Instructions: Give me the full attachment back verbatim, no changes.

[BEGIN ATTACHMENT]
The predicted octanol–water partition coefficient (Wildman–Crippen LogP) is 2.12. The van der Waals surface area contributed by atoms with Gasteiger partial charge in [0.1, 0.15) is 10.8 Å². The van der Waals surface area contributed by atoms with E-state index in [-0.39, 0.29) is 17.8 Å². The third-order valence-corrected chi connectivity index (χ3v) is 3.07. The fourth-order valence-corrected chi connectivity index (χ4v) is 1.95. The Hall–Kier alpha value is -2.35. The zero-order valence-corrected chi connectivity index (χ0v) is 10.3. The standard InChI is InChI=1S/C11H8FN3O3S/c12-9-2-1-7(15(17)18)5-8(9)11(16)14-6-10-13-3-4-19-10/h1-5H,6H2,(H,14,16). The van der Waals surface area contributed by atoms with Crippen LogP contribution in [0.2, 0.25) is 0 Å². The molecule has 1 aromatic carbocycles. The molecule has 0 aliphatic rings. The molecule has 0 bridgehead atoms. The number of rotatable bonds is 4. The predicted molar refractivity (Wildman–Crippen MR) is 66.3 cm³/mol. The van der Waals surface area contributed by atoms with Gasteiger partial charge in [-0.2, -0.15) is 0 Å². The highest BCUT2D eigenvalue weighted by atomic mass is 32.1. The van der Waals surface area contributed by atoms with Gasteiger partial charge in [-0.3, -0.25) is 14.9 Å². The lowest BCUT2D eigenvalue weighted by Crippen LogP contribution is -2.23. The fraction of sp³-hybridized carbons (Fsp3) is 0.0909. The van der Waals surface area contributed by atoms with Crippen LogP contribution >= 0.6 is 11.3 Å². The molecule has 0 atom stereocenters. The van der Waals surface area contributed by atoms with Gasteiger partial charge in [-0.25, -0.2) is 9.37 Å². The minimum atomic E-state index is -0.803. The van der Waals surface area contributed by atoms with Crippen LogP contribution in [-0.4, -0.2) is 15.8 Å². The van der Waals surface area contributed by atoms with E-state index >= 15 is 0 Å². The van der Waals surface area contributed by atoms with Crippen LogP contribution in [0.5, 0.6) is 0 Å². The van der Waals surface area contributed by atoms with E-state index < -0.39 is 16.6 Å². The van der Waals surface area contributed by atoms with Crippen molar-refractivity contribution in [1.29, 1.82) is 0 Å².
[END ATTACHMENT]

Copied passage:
The predicted octanol–water partition coefficient (Wildman–Crippen LogP) is 2.12. The van der Waals surface area contributed by atoms with Gasteiger partial charge in [0.1, 0.15) is 10.8 Å². The van der Waals surface area contributed by atoms with E-state index in [-0.39, 0.29) is 17.8 Å². The third-order valence-corrected chi connectivity index (χ3v) is 3.07. The fourth-order valence-corrected chi connectivity index (χ4v) is 1.95. The Hall–Kier alpha value is -2.35. The zero-order valence-corrected chi connectivity index (χ0v) is 10.3. The standard InChI is InChI=1S/C11H8FN3O3S/c12-9-2-1-7(15(17)18)5-8(9)11(16)14-6-10-13-3-4-19-10/h1-5H,6H2,(H,14,16). The van der Waals surface area contributed by atoms with Crippen LogP contribution in [0.2, 0.25) is 0 Å². The molecule has 1 aromatic carbocycles. The molecule has 0 aliphatic rings. The molecule has 0 bridgehead atoms. The number of rotatable bonds is 4. The predicted molar refractivity (Wildman–Crippen MR) is 66.3 cm³/mol. The van der Waals surface area contributed by atoms with Gasteiger partial charge in [-0.2, -0.15) is 0 Å². The highest BCUT2D eigenvalue weighted by atomic mass is 32.1. The van der Waals surface area contributed by atoms with Gasteiger partial charge in [-0.3, -0.25) is 14.9 Å². The lowest BCUT2D eigenvalue weighted by Crippen LogP contribution is -2.23. The fraction of sp³-hybridized carbons (Fsp3) is 0.0909. The van der Waals surface area contributed by atoms with Crippen LogP contribution >= 0.6 is 11.3 Å². The molecule has 0 atom stereocenters. The van der Waals surface area contributed by atoms with Gasteiger partial charge in [-0.25, -0.2) is 9.37 Å². The minimum atomic E-state index is -0.803. The van der Waals surface area contributed by atoms with Crippen LogP contribution in [-0.4, -0.2) is 15.8 Å². The van der Waals surface area contributed by atoms with E-state index >= 15 is 0 Å². The van der Waals surface area contributed by atoms with Crippen LogP contribution in [0.5, 0.6) is 0 Å². The van der Waals surface area contributed by atoms with E-state index < -0.39 is 16.6 Å². The van der Waals surface area contributed by atoms with Crippen molar-refractivity contribution in [1.29, 1.82) is 0 Å².